Blind Spot Safety – What You Need to Know
Blind spots are called “blind” for a reason. There’s always a spot on a forklift driver’s radar that goes undetected, no matter how experienced the driver is. In perfect conditions, an alert driver can usually avoid blind spots, or at least minimize them so they’re not a major safety hazard.
But most times, conditions aren’t perfect. Sometimes, you’re outside and the weather’s bad. Other times, a lightbulb goes out in the warehouse, placing just enough shadow on that corner area. Whatever the reason, limited visibility should always be taken into consideration.
Automobiles and blind spots are a bad mix – and they’re just as dangerous for forklift drivers. Forklift blind spots are one of the leading causes of forklift accidents. ForkliftCertification.com, the leading online solution for OSHA compliant training, offers a trio of training courses to certify all of your forklift drivers. It’s against the law to have anyone operate powered industrial trucks without a forklift license. If you have training gaps or compliance issues, we can help today!
Forklift blind spots are one of those persistent issues that can compromise your workplace safety. The safety experts here at ForkliftCertification.com compiled a few tips and tricks to bolster your blind spot safety.
Common Sense Safety – How to Avoid Blind Spots
How can forklift drivers manage blind spots? Much like blind spots for cars on the road, forklift blind spots can be eliminated with a common-sense approach to overall visibility. Warehouses, distribution centers, construction sites, you name it – getting rid of forklift blind spots is one of the most important safety mechanisms for any lift driver.
The Buddy System Works
A blind spot can give two eyes trouble, but it doesn’t stand a chance against four eyeballs. For optimal blind spot safety, always have a co-worker look out for you. When transporting cargo through a blind spot, use a buddy to alert area pedestrians, block off potential hazards or guide you through a tight spot.
Hold on, this blog is about blind spots, right? Then what does speed have to do with the topic? Actually, a lot more than you think. The faster you’re traveling, the better chance you have to travel through blind spots. Reduce the speed of your forklift, and you’ll be amazed how those blind spots aren’t so “blind.” And if you have to stop to make sure there’s nothing or nobody in a blind spot, by all means, apply the brakes!
TRY PEDESTRIAN SAFETY LIGHTS
Keeping track of other forklifts for blind spot safety is tough enough; with pedestrians in the mix, hazards increase immediately. Thankfully, there are some nifty safety gadgets to help eliminate (or at least lessen) forklift blind spots. For example, this pedestrian safety light from Uline is a great way to alert pedestrians of approaching forklifts – which helps greatly with forklift blind spots!
INSTALL SAFETY MIRRORS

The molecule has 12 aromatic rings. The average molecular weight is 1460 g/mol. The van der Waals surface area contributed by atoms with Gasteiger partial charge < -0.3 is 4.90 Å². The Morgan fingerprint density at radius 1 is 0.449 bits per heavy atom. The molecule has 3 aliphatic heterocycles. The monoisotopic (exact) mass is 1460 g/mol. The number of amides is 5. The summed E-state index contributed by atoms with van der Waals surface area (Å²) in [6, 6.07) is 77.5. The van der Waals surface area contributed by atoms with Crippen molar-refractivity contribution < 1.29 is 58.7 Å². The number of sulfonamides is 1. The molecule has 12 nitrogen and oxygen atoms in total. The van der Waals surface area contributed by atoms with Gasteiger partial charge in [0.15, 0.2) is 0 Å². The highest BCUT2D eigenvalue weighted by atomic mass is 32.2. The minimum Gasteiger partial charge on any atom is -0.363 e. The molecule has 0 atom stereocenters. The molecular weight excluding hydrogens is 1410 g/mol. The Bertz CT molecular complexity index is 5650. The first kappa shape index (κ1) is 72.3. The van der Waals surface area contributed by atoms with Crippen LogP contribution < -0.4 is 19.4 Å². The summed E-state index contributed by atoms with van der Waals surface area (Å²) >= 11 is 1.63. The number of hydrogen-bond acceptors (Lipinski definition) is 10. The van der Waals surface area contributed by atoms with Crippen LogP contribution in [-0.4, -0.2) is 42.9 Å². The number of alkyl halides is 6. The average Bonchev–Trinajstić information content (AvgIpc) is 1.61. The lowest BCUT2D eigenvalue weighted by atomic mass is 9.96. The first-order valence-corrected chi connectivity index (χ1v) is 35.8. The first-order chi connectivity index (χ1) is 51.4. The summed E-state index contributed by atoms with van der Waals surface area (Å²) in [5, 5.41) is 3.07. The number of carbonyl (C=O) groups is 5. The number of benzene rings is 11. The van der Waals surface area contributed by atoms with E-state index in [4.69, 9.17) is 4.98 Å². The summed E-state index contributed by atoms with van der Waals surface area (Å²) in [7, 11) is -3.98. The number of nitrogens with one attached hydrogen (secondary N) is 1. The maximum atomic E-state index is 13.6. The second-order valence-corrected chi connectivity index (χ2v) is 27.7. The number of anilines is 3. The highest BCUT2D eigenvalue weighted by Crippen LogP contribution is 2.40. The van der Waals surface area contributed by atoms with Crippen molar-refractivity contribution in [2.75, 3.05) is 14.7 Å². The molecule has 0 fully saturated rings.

You’ve probably seen them on the roads – those bubble-shaped mirrors that give any driver added visibility. As it turns out, they’re also a nice addition to dockyards, warehouses, construction sites and other places where industrial equipment operates. If your area has an obvious blind spot, talk to your supervisor about installing an indoor safety mirror.
BEWARE OF DANGEROUS INTERSECTIONS
According to OSHA standard [29 CFR 1910.178(n)(3)], passing other forklifts near intersections increases the chance of accidents and jeopardizes blind spot safety. Intersections include aisle cross-overs in warehouses, transition areas from cargo storage areas to docks, and other high-traffic areas in your workplace.
BONUS BLIND SPOT SAFETY: PAY ATTENTION TO SUDDEN CHANGES IN LIGHT CONDITIONS
Blindspot safety generally means looking out for objects that are just out of peripheral vision. However, in the world of forklift blind spots, there’s another one to keep on your radar: blind spots created by rapid changes in light conditions. For example, if a forklift driver emerges from a darkened warehouse into blazing sunlight, the blind spot of all forklift blind spots could result. Conversely, going from well-lit conditions into a dark storage room creates a quite literal blind spot. Always pay attention to the current lighting environment, along with any approaching areas where light quality/quantity changes. If your workplace has drastic changes in lighting conditions, it’s always a good idea to install signs at the entry and exit areas to warn forklift drivers of forklift blind spots.
Do you know what another great safety tip is for blind spots and other forklift operating hazards? Sign up at ForkliftCertification.com. We have 3 training packages, all designed for custom application. Each of our modules features OSHA-compliant content, and you’ll also enjoy instant access to official credentials.
Give our team a call at (888) 278-8896, or visit the contact page. If you’re ready to get compliant today and understand more about forklift blind spots and other safety issues, sign up today! Thanks again for reading the ForkliftCertification.com blog!